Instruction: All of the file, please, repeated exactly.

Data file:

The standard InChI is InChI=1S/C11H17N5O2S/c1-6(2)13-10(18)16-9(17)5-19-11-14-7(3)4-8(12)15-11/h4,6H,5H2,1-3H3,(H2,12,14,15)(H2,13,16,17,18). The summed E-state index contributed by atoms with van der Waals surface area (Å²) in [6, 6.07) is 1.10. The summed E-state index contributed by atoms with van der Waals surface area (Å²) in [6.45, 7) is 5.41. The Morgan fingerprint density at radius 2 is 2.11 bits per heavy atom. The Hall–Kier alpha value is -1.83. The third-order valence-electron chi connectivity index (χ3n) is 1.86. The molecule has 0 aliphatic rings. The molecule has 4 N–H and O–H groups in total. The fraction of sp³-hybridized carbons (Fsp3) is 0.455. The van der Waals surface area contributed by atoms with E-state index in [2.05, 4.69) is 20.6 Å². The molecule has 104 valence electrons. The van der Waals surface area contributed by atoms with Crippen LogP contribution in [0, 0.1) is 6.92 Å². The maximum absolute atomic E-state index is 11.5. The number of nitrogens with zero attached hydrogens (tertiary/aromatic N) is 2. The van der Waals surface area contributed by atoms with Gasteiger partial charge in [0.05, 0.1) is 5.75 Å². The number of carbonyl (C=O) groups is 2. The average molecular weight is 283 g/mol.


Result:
The standard InChI is InChI=1S/C11H17N5O2S/c1-6(2)13-10(18)16-9(17)5-19-11-14-7(3)4-8(12)15-11/h4,6H,5H2,1-3H3,(H2,12,14,15)(H2,13,16,17,18). The summed E-state index contributed by atoms with van der Waals surface area (Å²) in [6, 6.07) is 1.10. The summed E-state index contributed by atoms with van der Waals surface area (Å²) in [6.45, 7) is 5.41. The Morgan fingerprint density at radius 2 is 2.11 bits per heavy atom. The Hall–Kier alpha value is -1.83. The third-order valence-electron chi connectivity index (χ3n) is 1.86. The molecule has 0 aliphatic rings. The molecule has 4 N–H and O–H groups in total. The fraction of sp³-hybridized carbons (Fsp3) is 0.455. The van der Waals surface area contributed by atoms with E-state index in [2.05, 4.69) is 20.6 Å². The molecule has 104 valence electrons. The van der Waals surface area contributed by atoms with Crippen LogP contribution in [0, 0.1) is 6.92 Å². The maximum absolute atomic E-state index is 11.5. The number of nitrogens with zero attached hydrogens (tertiary/aromatic N) is 2. The van der Waals surface area contributed by atoms with Gasteiger partial charge in [0.05, 0.1) is 5.75 Å². The number of carbonyl (C=O) groups is 2. The average molecular weight is 283 g/mol.